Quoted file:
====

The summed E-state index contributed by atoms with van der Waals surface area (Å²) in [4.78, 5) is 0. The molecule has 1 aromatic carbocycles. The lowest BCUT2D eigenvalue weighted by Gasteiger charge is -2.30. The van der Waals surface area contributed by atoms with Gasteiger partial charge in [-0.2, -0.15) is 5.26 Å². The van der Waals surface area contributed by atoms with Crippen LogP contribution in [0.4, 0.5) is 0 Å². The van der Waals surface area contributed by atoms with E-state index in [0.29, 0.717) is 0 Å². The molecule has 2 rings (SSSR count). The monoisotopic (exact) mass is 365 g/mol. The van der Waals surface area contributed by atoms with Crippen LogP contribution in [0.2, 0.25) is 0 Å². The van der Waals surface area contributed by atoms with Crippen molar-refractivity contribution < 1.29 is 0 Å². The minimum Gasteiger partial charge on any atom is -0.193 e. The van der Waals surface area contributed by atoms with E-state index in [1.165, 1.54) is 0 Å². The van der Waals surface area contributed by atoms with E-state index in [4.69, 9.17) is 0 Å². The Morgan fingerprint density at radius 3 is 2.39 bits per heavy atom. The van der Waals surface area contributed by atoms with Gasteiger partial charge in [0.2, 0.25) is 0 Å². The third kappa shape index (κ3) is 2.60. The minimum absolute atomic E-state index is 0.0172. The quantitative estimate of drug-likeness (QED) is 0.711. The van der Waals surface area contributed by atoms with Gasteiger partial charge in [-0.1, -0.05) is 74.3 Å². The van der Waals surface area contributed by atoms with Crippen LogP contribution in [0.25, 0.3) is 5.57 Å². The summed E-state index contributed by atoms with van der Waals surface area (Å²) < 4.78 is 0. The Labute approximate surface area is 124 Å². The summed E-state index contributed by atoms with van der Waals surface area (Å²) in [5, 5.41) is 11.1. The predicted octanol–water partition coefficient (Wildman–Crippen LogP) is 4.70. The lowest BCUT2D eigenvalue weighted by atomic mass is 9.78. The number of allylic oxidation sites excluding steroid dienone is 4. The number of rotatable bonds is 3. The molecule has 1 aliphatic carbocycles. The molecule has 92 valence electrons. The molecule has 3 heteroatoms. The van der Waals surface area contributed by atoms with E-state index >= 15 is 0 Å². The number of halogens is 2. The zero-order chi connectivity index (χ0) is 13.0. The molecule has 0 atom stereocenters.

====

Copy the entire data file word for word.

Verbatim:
The summed E-state index contributed by atoms with van der Waals surface area (Å²) in [4.78, 5) is 0. The molecule has 1 aromatic carbocycles. The lowest BCUT2D eigenvalue weighted by Gasteiger charge is -2.30. The van der Waals surface area contributed by atoms with Gasteiger partial charge in [-0.2, -0.15) is 5.26 Å². The van der Waals surface area contributed by atoms with Crippen LogP contribution in [0.4, 0.5) is 0 Å². The van der Waals surface area contributed by atoms with E-state index in [0.29, 0.717) is 0 Å². The molecule has 2 rings (SSSR count). The monoisotopic (exact) mass is 365 g/mol. The van der Waals surface area contributed by atoms with Crippen LogP contribution in [0.2, 0.25) is 0 Å². The van der Waals surface area contributed by atoms with Crippen molar-refractivity contribution < 1.29 is 0 Å². The minimum Gasteiger partial charge on any atom is -0.193 e. The van der Waals surface area contributed by atoms with E-state index in [1.165, 1.54) is 0 Å². The van der Waals surface area contributed by atoms with E-state index in [4.69, 9.17) is 0 Å². The Morgan fingerprint density at radius 3 is 2.39 bits per heavy atom. The van der Waals surface area contributed by atoms with Gasteiger partial charge in [0.2, 0.25) is 0 Å². The third kappa shape index (κ3) is 2.60. The minimum absolute atomic E-state index is 0.0172. The quantitative estimate of drug-likeness (QED) is 0.711. The van der Waals surface area contributed by atoms with Gasteiger partial charge in [-0.1, -0.05) is 74.3 Å². The van der Waals surface area contributed by atoms with Crippen LogP contribution in [0.25, 0.3) is 5.57 Å². The summed E-state index contributed by atoms with van der Waals surface area (Å²) < 4.78 is 0. The Labute approximate surface area is 124 Å². The summed E-state index contributed by atoms with van der Waals surface area (Å²) in [5, 5.41) is 11.1. The predicted octanol–water partition coefficient (Wildman–Crippen LogP) is 4.70. The lowest BCUT2D eigenvalue weighted by atomic mass is 9.78. The number of allylic oxidation sites excluding steroid dienone is 4. The number of rotatable bonds is 3. The molecule has 1 aliphatic carbocycles. The molecule has 92 valence electrons. The molecule has 3 heteroatoms. The van der Waals surface area contributed by atoms with E-state index >= 15 is 0 Å². The number of halogens is 2. The zero-order chi connectivity index (χ0) is 13.0. The molecule has 0 atom stereocenters.